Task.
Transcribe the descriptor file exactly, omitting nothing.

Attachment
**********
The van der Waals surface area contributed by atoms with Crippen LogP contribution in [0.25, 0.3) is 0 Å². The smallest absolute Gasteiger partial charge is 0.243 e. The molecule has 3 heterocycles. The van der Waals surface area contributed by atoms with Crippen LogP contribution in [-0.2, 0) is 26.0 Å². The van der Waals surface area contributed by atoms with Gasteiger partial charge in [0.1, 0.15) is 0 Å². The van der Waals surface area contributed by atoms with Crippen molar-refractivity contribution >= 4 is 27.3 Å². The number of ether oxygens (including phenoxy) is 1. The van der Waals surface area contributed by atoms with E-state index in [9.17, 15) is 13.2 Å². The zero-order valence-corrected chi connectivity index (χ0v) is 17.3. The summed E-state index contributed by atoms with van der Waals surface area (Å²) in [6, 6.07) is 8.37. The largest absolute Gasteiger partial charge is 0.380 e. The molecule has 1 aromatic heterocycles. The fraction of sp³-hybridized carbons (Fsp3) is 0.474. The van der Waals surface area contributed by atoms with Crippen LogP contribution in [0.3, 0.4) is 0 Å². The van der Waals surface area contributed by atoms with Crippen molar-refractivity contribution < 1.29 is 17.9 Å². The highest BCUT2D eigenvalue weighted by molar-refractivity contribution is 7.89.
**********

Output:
The van der Waals surface area contributed by atoms with Crippen LogP contribution in [0.25, 0.3) is 0 Å². The smallest absolute Gasteiger partial charge is 0.243 e. The molecule has 3 heterocycles. The van der Waals surface area contributed by atoms with Crippen LogP contribution in [-0.2, 0) is 26.0 Å². The van der Waals surface area contributed by atoms with Gasteiger partial charge in [0.1, 0.15) is 0 Å². The van der Waals surface area contributed by atoms with Crippen molar-refractivity contribution >= 4 is 27.3 Å². The number of ether oxygens (including phenoxy) is 1. The van der Waals surface area contributed by atoms with E-state index in [9.17, 15) is 13.2 Å². The zero-order valence-corrected chi connectivity index (χ0v) is 17.3. The summed E-state index contributed by atoms with van der Waals surface area (Å²) in [6, 6.07) is 8.37. The largest absolute Gasteiger partial charge is 0.380 e. The molecule has 1 aromatic heterocycles. The fraction of sp³-hybridized carbons (Fsp3) is 0.474. The van der Waals surface area contributed by atoms with Crippen LogP contribution in [0.3, 0.4) is 0 Å². The van der Waals surface area contributed by atoms with Crippen molar-refractivity contribution < 1.29 is 17.9 Å². The highest BCUT2D eigenvalue weighted by molar-refractivity contribution is 7.89.